Although chat-oriented dialogue systems have been around for many years (almost fifty years indeed, if we consider Weizenbaum's Eliza system as the starting milestone), they have been recently gaining a lot of popularity in both research and commercial arenas. From the commercial stand point, chat-oriented dialogue seems to be providing an excellent means to engage users for entertainment purposes, as well as to give a more human-like appearance to established vertical goal-oriented dialogue systems.
From the research perspective, on the other hand, this kind of systems poses interesting challenges and problems to the research community. The main objective of the WOCHAT workshops and special session series is to bring together researchers working on problems related to chat-oriented dialogue for promoting discussion and knowledge sharing about the state-of-the-art and novel techniques in this field, as well as to coordinate a collaborative effort to collect/generate data, resources and evaluation protocols for future research in this area.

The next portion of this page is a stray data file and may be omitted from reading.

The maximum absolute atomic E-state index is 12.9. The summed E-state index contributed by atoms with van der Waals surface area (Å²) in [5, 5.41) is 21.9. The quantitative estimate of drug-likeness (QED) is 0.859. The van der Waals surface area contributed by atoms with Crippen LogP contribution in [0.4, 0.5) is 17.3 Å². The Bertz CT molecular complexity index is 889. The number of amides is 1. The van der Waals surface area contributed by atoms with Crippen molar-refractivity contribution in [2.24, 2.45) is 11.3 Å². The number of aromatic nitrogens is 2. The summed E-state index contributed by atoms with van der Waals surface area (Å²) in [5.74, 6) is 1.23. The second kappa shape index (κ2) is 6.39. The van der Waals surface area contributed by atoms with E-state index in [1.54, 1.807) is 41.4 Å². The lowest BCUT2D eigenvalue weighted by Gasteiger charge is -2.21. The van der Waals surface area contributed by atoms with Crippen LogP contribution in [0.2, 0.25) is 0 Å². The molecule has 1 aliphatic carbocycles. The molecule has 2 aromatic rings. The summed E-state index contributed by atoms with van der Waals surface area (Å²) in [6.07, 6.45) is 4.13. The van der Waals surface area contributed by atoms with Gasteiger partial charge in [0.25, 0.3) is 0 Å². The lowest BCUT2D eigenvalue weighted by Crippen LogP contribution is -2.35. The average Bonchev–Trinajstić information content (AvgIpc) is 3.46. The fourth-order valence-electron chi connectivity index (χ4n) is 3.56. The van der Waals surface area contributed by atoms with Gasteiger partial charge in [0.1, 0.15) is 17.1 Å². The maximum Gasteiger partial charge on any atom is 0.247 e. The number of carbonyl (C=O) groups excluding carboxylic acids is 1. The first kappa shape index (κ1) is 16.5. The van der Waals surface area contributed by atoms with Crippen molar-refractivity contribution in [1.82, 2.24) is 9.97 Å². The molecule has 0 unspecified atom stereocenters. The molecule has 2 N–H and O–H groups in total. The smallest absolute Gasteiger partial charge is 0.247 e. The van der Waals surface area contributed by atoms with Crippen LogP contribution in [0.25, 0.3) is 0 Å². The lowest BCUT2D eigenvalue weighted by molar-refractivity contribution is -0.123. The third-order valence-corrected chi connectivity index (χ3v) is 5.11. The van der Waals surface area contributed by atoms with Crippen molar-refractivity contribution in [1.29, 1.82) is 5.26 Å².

The WOCHAT workshop series also accomodates a Shared Task on Data Collection and Annotation aiming at generating resources that can be made publicly availabe to the research community for further research and experimentation. In this shared task, participants are required to generate human-machine and human-human dialogues, as well as to produce turn-level annotations on them. Human-machine dialogues are generated by using different online and offline chat engines, and annotations are generated following some basic provided guidelines.